Working with the product backlog can be challenging, and many product owners wrestle with overly long and detailed backlogs. This blog post provides ten practical tips that help you work with your product backlog effectively.
Keeping a product successful can be tricky: New features have to be developed to ensure that the product stays beneficial and attractive. At the same time, smaller improvements and bug fixes are required to maintain the product. How can this be done? This post shares my answer how to balance innovation and maintenance work.
Working with a sprint goal is a powerful agile practice. This post helps you understand what sprint goals are, why they matter, how to write and how to track them.
Grooming the product backlog helps you make the right product decisions by integrating new insights into the backlog, and it helps you get the product backlog ready for the next sprint. In this post, I share a systematic approach to carrying out the grooming work that takes into account new feedback and data, leverages a collaborative approach, and comprises of key five steps.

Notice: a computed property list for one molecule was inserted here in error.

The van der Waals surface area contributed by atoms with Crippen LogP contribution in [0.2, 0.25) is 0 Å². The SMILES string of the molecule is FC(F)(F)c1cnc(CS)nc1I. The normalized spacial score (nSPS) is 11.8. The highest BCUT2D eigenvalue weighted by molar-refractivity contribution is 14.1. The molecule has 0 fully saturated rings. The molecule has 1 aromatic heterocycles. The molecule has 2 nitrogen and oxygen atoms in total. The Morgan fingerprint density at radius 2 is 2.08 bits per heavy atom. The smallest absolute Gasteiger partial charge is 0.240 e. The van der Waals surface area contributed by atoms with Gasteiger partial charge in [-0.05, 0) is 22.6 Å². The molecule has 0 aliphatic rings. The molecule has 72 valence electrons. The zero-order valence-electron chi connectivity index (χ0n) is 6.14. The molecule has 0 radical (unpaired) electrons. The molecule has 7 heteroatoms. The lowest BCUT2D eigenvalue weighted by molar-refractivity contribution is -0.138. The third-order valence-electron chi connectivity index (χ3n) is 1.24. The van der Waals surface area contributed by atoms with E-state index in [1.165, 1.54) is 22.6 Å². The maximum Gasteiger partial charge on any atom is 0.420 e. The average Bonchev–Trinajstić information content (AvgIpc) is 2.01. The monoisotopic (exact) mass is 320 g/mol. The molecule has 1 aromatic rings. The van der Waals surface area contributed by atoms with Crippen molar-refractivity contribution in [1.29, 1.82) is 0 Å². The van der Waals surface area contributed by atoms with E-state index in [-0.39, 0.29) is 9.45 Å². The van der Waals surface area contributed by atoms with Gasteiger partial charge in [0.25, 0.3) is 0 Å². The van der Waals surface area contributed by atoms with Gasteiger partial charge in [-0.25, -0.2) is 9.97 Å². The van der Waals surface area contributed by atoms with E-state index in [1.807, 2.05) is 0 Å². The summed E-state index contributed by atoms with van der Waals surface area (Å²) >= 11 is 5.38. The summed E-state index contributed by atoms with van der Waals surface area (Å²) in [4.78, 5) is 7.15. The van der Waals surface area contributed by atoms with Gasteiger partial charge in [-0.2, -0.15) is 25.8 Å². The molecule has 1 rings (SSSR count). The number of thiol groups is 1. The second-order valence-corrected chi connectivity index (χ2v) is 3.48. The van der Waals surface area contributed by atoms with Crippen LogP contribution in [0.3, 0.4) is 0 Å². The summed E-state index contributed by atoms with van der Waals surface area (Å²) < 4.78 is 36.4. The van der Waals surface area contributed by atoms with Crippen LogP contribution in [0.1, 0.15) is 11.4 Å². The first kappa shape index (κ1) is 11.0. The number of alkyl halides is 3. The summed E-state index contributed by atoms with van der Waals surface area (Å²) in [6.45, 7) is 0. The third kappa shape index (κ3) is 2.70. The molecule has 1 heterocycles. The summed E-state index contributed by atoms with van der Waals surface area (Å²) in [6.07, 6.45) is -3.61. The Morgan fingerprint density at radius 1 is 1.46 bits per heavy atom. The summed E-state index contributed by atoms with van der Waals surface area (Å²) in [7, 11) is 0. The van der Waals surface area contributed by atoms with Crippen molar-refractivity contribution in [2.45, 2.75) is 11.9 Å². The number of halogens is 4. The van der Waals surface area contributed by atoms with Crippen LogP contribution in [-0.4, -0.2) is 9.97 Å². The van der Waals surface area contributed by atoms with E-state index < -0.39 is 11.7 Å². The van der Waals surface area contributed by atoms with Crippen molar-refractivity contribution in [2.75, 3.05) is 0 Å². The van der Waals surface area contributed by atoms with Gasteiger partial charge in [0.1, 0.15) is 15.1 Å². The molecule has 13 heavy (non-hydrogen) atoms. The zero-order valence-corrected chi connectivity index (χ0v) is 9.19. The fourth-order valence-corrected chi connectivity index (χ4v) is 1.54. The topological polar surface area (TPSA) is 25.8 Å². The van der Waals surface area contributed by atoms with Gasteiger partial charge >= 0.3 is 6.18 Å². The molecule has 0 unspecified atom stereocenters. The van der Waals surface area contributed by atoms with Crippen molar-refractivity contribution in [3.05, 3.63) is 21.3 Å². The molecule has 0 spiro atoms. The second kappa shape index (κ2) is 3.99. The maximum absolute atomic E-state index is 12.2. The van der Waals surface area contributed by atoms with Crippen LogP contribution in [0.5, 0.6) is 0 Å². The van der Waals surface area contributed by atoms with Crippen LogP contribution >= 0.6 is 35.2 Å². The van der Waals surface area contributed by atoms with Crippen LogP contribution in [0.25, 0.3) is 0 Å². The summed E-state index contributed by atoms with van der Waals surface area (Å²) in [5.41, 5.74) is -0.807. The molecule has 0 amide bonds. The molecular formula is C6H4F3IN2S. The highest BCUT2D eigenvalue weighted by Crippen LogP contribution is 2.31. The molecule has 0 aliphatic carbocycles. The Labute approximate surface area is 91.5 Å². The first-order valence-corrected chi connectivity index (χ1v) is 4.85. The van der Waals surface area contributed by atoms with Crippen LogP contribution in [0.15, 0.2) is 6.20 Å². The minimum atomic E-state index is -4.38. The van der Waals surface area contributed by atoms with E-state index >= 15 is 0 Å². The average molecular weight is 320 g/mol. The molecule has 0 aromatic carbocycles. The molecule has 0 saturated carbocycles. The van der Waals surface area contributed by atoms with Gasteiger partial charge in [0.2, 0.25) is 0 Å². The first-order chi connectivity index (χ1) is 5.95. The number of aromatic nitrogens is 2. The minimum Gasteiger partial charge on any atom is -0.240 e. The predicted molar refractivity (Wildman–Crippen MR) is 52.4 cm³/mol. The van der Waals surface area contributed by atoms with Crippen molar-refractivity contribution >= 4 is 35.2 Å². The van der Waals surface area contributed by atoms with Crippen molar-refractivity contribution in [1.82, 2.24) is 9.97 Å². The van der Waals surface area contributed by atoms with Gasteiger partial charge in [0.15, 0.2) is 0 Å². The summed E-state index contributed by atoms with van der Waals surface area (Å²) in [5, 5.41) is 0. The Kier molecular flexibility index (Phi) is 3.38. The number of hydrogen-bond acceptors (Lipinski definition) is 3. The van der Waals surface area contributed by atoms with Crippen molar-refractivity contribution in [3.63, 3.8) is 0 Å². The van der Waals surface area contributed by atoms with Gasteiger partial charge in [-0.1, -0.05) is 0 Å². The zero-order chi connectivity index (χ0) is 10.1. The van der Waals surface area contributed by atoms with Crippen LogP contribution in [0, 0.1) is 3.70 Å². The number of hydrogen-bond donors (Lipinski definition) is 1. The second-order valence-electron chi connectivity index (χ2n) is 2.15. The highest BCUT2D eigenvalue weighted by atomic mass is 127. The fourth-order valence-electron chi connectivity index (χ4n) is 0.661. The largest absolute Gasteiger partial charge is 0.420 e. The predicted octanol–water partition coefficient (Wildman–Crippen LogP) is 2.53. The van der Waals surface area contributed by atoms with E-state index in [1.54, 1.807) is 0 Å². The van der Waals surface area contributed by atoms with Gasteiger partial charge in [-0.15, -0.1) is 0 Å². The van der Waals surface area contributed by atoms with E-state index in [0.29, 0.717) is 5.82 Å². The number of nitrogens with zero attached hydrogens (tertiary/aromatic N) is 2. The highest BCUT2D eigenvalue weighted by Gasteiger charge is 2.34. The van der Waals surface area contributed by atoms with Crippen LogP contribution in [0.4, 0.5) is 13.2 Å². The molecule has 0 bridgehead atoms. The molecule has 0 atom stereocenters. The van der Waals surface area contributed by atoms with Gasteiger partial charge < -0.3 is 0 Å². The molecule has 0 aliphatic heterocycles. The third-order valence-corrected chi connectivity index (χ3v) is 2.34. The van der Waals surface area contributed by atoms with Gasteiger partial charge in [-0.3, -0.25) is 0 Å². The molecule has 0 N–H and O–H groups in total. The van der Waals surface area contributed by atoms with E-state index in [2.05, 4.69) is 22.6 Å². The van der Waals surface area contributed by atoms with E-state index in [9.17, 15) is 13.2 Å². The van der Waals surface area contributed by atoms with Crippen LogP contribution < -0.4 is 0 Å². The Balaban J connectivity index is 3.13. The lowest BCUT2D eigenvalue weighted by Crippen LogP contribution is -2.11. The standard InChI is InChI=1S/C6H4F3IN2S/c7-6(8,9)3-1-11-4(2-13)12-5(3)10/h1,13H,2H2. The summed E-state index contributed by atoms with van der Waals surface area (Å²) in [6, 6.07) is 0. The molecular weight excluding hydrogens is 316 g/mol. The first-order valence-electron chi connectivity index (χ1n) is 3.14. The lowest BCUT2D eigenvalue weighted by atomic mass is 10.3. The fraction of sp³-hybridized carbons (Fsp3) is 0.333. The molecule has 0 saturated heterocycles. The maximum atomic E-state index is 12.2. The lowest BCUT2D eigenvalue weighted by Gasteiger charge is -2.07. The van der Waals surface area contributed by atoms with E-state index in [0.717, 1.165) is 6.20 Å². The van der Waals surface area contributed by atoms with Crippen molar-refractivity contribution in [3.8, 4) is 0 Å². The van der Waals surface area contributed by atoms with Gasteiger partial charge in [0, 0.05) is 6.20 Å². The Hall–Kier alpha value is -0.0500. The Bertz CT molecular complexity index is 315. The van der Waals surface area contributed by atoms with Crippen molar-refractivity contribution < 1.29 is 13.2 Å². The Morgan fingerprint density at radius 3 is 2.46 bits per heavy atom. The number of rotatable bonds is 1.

User stories are great at capturing product functionality in isolation. But they are not well suited to describe the relationship between different features and capture user journeys and workflows. This blog posts shows how context and activity diagrams can be successfully used to model interactions in user story context.
Are you struggling with your product backlog? Then try my Product Backlog Board, a structured hierarchical product backlog that helps make sure you have ready items, capture non-functional requirements, and integrate your requirement models.